According to The Hill, five Democrat and two Republican co-sponsors of the controversial H.R. 3523: Cyber Intelligence Sharing and Protection Act or CISPA, voted against their own bill last week. The House approved it by a vote of 248-168, with 42 Democrats supporting the bill and 28 Republicans opposed (see how your representative voted).

CISPA has infuriated citizens who are concerned that it violates our 1st and 4th Amendment rights to privacy. According to one writer, CISPA authorizes the feds to access any of your personal online information including your emails, without legally filed cause or due process.

“In fact, they’ll have the support of major tech providers and telecoms to do so – with zero liability to those providers. Killing the Bill of Rights in one fell swoop!” writes a guest author at the Gulag Bound blog. “CISPA is aptly nicknamed SOPA’s ‘evil twin.’ SOPA was only stopped because tech companies (unlike Hollywood) wouldn’t support it.

“They didn’t want liability for invasion of privacy issues,” the writer continues. “CISPA solves that corporate worry. So it is backed by Bill Gates’ Microsoft, AT&T, Facebook, Time Warner (the nation’s largest Internet provider), plus IBM, Verizon and more. Google backs this bill.”

Another tech writer questions if CISPA was actually made better because of an amendment tacked on at the last minute that has nothing to do with cybersecurity. And Microsoft now acknowledges serious privacy faults in CISPA.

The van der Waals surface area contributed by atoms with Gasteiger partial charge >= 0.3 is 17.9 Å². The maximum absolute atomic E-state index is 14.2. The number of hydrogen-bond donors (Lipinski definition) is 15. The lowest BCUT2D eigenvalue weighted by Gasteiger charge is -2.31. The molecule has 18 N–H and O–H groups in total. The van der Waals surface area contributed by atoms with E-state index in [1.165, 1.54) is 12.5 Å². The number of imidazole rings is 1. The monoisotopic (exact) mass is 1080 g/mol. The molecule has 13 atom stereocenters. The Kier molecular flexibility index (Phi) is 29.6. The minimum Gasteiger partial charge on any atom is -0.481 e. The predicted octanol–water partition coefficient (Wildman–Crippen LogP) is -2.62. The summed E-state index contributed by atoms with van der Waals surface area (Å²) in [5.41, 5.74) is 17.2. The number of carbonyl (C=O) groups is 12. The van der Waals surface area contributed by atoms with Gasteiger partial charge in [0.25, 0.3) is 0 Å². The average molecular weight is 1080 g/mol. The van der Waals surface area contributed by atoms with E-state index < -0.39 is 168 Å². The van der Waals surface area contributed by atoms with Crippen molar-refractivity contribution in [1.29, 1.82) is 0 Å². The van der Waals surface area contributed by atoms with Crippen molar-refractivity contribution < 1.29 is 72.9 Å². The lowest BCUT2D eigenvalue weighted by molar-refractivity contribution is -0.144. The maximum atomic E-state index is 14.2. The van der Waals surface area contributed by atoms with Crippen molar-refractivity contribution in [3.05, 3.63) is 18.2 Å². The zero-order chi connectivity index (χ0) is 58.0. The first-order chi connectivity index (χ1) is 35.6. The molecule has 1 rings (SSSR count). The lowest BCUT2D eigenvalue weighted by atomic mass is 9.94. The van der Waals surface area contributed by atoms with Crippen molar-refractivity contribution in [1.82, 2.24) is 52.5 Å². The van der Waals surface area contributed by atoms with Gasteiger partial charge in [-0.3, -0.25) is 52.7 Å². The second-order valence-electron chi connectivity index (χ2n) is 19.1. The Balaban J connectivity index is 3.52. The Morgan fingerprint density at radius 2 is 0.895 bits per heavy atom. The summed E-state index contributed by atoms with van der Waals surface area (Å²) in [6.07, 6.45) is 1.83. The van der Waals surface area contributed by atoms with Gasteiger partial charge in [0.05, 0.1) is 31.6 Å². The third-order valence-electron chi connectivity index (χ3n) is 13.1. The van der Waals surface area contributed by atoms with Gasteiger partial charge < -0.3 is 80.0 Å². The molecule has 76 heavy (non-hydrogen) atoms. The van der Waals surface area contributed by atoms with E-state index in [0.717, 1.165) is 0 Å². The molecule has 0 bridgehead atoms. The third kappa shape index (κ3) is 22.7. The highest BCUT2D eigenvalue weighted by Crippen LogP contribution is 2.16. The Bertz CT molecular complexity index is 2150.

Democrat co-sponsors voting against it: Reps. Joe Baca, D-Calif., Anna Eshoo D-Calif., Luis Gutierrez, D- Ill., Alcee Hastings, D-Fla., and Michael Michaud, D-Maine. Republicans were Reps. Mo Brooks, R-Ala., and Ralph Hall R-Texas.
The 1,600 page measure now goes to the Senate. CISPA Summary links: Facts on CISPA; CISPA circumvents your right to privacy; Assault on your Internet.

Google doesn’t take FCC probe sitting down

Remember when Google was accused of deliberately intercepting private emails, web pages and other documents while its Google vehicles mapped neighborhoods for its Google map service? In the 2010 incident, Google claimed it had inadvertently scooped up data sent over unencrypted Wi-Fi networks.

The FCC and the FTC got involved, as did the Justice department, all looking to fine, censure or otherwise punish Google for the act. But this week, Google announced that all’s well, and in fact, has rebuffed the FCC over its Wi-Spy flap.

Undeterred, the feds are turning up the heat on the Internet giant. Are Google’s problems a matter of perception vs. reality? Is Google taking your stored data and using it for promotional purposes? In Argentina and South Korea, other ongoing Google investigations are taking place.

Now when you think “phones”, you can think Google. Speaking of innovation, Google Drive is here. So what is it?

“Facebook for terrorists”

I think I have heard it all. Now Facebook hosts a support group for terrorists, former extremists and attack survivors! They are among the 900 million Facebook users, but who’s counting? Did you also know that Facebook is teaming up to blacklist the Internet bad guys?

Who’s better at writing a news story, a human or …